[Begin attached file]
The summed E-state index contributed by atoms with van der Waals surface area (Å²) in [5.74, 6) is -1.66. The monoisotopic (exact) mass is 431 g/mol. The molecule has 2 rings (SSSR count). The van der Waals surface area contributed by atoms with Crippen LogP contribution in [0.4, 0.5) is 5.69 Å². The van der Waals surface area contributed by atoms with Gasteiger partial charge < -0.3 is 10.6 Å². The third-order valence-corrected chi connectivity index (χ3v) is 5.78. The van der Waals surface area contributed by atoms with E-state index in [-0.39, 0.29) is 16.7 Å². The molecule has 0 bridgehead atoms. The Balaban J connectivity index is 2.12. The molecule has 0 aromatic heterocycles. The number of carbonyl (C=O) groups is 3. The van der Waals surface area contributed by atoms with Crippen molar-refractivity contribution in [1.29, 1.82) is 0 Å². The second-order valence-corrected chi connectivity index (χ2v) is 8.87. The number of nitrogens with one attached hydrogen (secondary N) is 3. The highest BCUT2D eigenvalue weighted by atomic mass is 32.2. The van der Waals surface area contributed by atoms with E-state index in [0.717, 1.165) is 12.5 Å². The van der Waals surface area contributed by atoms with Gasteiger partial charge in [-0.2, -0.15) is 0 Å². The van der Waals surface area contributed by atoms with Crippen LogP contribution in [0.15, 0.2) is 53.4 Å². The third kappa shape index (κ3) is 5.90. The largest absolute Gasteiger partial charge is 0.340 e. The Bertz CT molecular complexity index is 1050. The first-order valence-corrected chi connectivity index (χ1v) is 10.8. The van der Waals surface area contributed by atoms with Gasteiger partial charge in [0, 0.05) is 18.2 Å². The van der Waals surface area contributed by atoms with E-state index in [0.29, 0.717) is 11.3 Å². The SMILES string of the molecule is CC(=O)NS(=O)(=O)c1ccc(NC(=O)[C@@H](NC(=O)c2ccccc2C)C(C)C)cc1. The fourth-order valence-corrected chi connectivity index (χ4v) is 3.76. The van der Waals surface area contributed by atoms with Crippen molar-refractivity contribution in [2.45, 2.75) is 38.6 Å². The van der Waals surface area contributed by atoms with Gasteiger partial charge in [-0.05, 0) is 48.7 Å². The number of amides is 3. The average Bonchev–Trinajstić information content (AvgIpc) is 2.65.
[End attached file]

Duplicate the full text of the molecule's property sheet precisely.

The summed E-state index contributed by atoms with van der Waals surface area (Å²) in [5.74, 6) is -1.66. The monoisotopic (exact) mass is 431 g/mol. The molecule has 2 rings (SSSR count). The van der Waals surface area contributed by atoms with Crippen LogP contribution in [0.4, 0.5) is 5.69 Å². The van der Waals surface area contributed by atoms with Gasteiger partial charge < -0.3 is 10.6 Å². The third-order valence-corrected chi connectivity index (χ3v) is 5.78. The van der Waals surface area contributed by atoms with E-state index in [-0.39, 0.29) is 16.7 Å². The molecule has 0 bridgehead atoms. The Balaban J connectivity index is 2.12. The molecule has 0 aromatic heterocycles. The number of carbonyl (C=O) groups is 3. The van der Waals surface area contributed by atoms with Crippen molar-refractivity contribution in [1.29, 1.82) is 0 Å². The second-order valence-corrected chi connectivity index (χ2v) is 8.87. The number of nitrogens with one attached hydrogen (secondary N) is 3. The highest BCUT2D eigenvalue weighted by atomic mass is 32.2. The van der Waals surface area contributed by atoms with E-state index in [0.717, 1.165) is 12.5 Å². The van der Waals surface area contributed by atoms with Gasteiger partial charge in [-0.2, -0.15) is 0 Å². The van der Waals surface area contributed by atoms with Crippen LogP contribution in [0.15, 0.2) is 53.4 Å². The third kappa shape index (κ3) is 5.90. The largest absolute Gasteiger partial charge is 0.340 e. The Bertz CT molecular complexity index is 1050. The first-order valence-corrected chi connectivity index (χ1v) is 10.8. The van der Waals surface area contributed by atoms with Gasteiger partial charge in [0, 0.05) is 18.2 Å². The van der Waals surface area contributed by atoms with E-state index in [0.29, 0.717) is 11.3 Å². The SMILES string of the molecule is CC(=O)NS(=O)(=O)c1ccc(NC(=O)[C@@H](NC(=O)c2ccccc2C)C(C)C)cc1. The fourth-order valence-corrected chi connectivity index (χ4v) is 3.76. The van der Waals surface area contributed by atoms with Crippen molar-refractivity contribution in [2.45, 2.75) is 38.6 Å². The van der Waals surface area contributed by atoms with Gasteiger partial charge in [-0.05, 0) is 48.7 Å². The number of amides is 3. The average Bonchev–Trinajstić information content (AvgIpc) is 2.65.